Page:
The joint archaeological mission between Egypt and the United States has brought to light the upper part of a colossal statue of the pharaoh Ramses II. The exploration, led by Dr. Basem Jihad of the Egyptian Supreme Council of Antiquities and Dr. Yovona Trnka of the University of Colorado, has been operating in the region of El-Ashmunein (the ancient Hermopolis Magna located northwest of the modern city of Mallawi and about 30 km north of Amarna), in the Minya governorate.

Dr. Mustafa Waziri, Secretary-General of the Supreme Council of Antiquities, emphasized the importance of this discovery, pointing out that analysis of the piece found indicates it is the continuation of the lower fragment discovered by the German archaeologist G. Roeder in 1930.

Cleaning and conservation work on the statue have already begun in preparation for further study and the eventual reconstruction of the ensemble in its complete form.

Dr. Adel Okasha, head of the Central Administration of Antiquities of Central Egypt, explained that the mission began its excavations last year in an effort to uncover the religious center of the city of Hermopolis Magna from the New Kingdom to the Roman era.

This center would include several temples, including one dedicated to Ramses II, suggesting the relevance of this area for future archaeological research.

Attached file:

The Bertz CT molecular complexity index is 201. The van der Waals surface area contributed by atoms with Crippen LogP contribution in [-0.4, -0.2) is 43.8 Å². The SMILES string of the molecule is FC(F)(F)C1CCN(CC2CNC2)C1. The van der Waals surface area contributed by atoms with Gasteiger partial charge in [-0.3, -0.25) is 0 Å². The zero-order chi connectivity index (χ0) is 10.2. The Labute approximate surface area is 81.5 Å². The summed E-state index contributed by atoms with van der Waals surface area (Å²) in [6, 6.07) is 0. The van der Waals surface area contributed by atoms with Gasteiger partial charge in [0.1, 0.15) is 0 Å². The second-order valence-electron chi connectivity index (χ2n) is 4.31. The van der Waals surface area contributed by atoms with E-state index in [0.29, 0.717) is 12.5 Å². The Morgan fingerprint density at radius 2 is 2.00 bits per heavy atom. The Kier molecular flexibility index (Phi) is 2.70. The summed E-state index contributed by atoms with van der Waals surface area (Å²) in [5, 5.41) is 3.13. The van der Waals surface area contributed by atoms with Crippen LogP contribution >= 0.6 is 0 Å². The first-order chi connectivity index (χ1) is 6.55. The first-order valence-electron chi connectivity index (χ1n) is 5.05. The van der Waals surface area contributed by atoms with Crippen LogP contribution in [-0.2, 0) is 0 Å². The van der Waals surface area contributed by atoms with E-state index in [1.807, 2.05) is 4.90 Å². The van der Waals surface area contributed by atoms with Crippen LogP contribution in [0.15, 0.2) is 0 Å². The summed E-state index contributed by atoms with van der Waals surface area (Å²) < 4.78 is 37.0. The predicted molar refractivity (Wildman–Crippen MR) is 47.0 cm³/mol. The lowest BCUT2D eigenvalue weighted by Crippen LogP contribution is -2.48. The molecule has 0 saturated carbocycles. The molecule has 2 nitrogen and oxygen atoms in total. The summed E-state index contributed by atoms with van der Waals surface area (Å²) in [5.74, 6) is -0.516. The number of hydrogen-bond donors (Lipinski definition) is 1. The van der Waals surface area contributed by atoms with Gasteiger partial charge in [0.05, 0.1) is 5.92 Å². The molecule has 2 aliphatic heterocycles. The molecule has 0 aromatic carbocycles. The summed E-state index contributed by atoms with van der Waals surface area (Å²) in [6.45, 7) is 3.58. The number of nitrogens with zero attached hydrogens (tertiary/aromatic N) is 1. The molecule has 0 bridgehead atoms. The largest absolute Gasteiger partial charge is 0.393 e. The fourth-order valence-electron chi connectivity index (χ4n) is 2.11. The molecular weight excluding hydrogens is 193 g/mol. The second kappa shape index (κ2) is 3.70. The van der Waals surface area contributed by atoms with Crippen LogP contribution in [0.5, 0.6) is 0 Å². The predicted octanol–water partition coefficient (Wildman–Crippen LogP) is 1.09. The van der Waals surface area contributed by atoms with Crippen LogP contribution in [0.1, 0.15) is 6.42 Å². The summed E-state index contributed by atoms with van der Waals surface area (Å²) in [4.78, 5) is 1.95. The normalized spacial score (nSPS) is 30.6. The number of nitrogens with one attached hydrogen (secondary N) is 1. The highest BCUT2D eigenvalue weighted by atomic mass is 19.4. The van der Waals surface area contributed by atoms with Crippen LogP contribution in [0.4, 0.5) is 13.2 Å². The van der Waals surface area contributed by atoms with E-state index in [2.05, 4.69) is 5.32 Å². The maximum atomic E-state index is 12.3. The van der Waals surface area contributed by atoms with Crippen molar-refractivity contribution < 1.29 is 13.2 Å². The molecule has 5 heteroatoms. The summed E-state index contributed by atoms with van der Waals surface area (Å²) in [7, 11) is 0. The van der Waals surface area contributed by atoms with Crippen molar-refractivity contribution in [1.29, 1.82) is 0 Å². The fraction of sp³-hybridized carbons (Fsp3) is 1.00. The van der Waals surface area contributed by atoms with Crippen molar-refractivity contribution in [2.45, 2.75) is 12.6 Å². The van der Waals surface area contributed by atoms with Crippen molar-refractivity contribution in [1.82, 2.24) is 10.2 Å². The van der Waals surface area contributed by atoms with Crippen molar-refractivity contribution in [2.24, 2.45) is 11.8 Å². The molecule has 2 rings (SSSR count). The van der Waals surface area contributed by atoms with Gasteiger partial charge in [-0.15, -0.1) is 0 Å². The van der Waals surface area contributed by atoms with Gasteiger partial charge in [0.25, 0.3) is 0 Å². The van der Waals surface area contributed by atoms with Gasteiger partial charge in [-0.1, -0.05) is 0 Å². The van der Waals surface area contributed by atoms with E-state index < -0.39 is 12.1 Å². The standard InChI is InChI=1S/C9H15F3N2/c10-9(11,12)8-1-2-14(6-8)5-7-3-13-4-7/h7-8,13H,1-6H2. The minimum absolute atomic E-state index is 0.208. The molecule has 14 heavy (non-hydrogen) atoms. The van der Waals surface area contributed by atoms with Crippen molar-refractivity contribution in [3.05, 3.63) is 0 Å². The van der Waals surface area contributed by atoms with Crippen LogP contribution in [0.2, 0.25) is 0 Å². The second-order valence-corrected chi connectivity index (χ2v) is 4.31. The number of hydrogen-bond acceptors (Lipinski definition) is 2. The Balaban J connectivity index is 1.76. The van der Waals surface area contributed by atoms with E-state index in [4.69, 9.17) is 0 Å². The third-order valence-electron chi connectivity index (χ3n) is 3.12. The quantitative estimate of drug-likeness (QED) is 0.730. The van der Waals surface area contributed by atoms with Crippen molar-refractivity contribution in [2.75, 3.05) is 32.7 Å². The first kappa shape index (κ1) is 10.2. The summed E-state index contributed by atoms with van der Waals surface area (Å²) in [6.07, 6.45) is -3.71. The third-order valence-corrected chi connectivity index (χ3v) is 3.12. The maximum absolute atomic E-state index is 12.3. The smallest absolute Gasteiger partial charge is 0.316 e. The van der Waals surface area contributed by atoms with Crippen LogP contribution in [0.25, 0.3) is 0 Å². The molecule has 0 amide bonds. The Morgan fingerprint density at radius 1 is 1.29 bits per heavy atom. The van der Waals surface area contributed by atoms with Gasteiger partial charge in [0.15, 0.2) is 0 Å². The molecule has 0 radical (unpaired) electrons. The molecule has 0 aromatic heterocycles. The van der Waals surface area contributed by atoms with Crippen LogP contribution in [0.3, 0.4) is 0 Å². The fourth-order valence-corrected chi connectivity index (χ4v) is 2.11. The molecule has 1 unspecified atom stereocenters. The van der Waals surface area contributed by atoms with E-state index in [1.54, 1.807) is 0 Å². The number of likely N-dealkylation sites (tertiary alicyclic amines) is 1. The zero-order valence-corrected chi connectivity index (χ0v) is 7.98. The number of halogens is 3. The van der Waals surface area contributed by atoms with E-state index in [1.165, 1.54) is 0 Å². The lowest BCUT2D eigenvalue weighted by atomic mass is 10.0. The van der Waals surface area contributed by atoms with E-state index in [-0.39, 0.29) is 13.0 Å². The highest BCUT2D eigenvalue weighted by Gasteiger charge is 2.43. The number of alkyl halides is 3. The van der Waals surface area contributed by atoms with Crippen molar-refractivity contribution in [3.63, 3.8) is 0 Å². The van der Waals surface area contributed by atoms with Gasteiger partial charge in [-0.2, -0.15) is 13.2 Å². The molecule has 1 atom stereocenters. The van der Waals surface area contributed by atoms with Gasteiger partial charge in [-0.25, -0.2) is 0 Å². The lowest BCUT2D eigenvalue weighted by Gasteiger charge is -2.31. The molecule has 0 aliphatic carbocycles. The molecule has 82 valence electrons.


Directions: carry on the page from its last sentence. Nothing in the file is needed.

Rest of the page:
Dr. Basem Jihad, leading the Egyptian team, noted that the discovered fragment, carved in limestone, is approximately 3.80 meters tall and depicts Ramses II seated, wearing the double crown and a headdress topped by the royal cobra.

The upper segment of the statue’s rear pylon features hieroglyphic inscriptions praising the king, and it is anticipated that the total height of the sculpture could reach 7 meters once the two parts are joined.

Dr. Yovona Trnka, leading the American team, recalled the successes of the mission in its first season of excavations in the area, including the restoration and reassembly of massive granite columns in the northern part of the Basilica of Hermopolis Magna, which was built on the ruins of a Ptolemaic temple and dedicated to the Virgin Mary in the 6th century.

Ashmunein, known in ancient Egypt as Khmun and later as Hermopolis Magna during the Greco-Roman period, was a center of worship of the god Thoth and served as the capital of the fifteenth nome of Egypt.


Ministry of Tourism and Antiquities of Egypt

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